Fare headache: Why Boda boda ride is now for the ‘rich’
Ater Malou Atem is one of the hundreds of youths who earn a living from the public transport sector. He plies the Referendum route each morning before retreating to his humble abode with hopes of better business opportunities the following day.
But the hyperinflation that has hit the country recently is slowly driving Atem out of business as commuters who once depended on the boda boda mode of transport now devise new ways to cope with the hard realities of high cost of living.
In Juba, where a majority of citizens depend on public transport, fare has gone up nearly tenfold in the last few weeks.
The prices of spare parts and fuel have also shot up.
“A litre of super petrol fuel used to cost between 200 and SSP 460 and the jerrycan from 7000 to SSP 8000 in past, and now the litre has become 1000 to SSP1100; a jerrycans from 20000 to SSP22000,” Atem lamented.
“Engine oils used to be 5,000 to SSP 6000 and now their prices range between SSP7000 for National oil, 9000, and SSP11,000 Emirates oils,” he added.
The mix of inflation and the ramifications that come with it ultimately causes pain in the pockets of ordinary citizens whether they are using public transport or private means.
But for those whose financial strengths only restrict them to public transport, arbitrary increase in prices means extra spending.
“We would use boda boda frequently, but now it is very expensive and we have resorted to footing if the place is near. I am dealing in spare parts and I can be called by my customers in garages to deliver spares. A few weeks ago, boda to nearby garages in Mahata Yei and Konyo used to be SSP 300 but now everything is SSP500 and SSP1000,” said Emanuel Ladu Aloro, a spare parts dealer in Hai Malakal.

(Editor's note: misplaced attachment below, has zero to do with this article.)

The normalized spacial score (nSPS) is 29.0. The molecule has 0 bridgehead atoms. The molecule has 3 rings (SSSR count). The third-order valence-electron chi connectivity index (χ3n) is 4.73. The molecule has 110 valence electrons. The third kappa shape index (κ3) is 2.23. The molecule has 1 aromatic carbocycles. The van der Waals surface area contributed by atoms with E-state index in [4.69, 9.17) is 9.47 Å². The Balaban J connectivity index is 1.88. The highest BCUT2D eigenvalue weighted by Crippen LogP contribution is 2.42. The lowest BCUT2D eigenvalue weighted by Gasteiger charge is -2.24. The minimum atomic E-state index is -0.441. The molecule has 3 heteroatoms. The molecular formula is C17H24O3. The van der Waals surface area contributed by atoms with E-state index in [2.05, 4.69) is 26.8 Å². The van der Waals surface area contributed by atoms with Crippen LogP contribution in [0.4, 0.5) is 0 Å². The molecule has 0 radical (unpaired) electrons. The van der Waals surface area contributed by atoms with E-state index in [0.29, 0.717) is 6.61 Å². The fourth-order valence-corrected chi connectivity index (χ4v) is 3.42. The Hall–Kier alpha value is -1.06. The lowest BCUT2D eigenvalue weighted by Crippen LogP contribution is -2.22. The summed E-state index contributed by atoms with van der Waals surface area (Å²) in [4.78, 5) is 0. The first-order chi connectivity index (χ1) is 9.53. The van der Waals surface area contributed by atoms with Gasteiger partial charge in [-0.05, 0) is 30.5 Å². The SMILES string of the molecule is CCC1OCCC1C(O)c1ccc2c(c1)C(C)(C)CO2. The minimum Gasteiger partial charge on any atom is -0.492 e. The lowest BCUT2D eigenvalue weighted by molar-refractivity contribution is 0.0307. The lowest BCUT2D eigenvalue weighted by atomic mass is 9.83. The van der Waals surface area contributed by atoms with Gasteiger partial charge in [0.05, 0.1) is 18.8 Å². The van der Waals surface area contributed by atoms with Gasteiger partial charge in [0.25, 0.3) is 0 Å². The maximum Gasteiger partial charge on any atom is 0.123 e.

The father of two explained that the high cost of transport reduces his daily income.
A few months ago, Sarah Atimako, who works in the hotel industry, used to rely boda boda to get to work. Not any more.
Today, she treks to work because of increased fare to save something from her meagre daily earnings.
“The issue of fare increment, particularly the boda boda that I usually use, is really messing my pockets. Ii is taking almost all my daily payments. The worst part about it is that you can’t even budget [for the fare] because it keeps on fluctuating. They increase it every other time,” Sarah lamented.
Meanwhile Jerry Majur Makuach, a boda boda operator said that higher and unstable fuel prices had forced them to adjust fare periodically.
“The boda boda fees move with prices of the fuel in the town. You know now the litter in every petrol station including Nilepet has reached SSP 1000. No single petrol station sells below that” Majur complained.
He mentioned that a huge number of daily customers have resorted to tricycle or public transport due to the high prices.
“Most customers who were there that time when our highest charge were between 500 and 1000 ran when our higher charges started from 1000 to SSP2000 for far places like Airport and Bilpham,” he said
“But now many of our customers ran to auto-rickshaw (tricycle) saying that our prices are very expensive and they cannot afford,” he added.
“In our station here at Hai Malakal, if you want to go to juba we charge people with 800 but that time it use to be 500 and even 400 for our daily customs because fuel and prices of spares were low now they are very high,” he said.
“Prices have change and people have change too the move to either tuktuk or bogo buses, we are left with the few customers who can afford and those who are doing deal in the town.”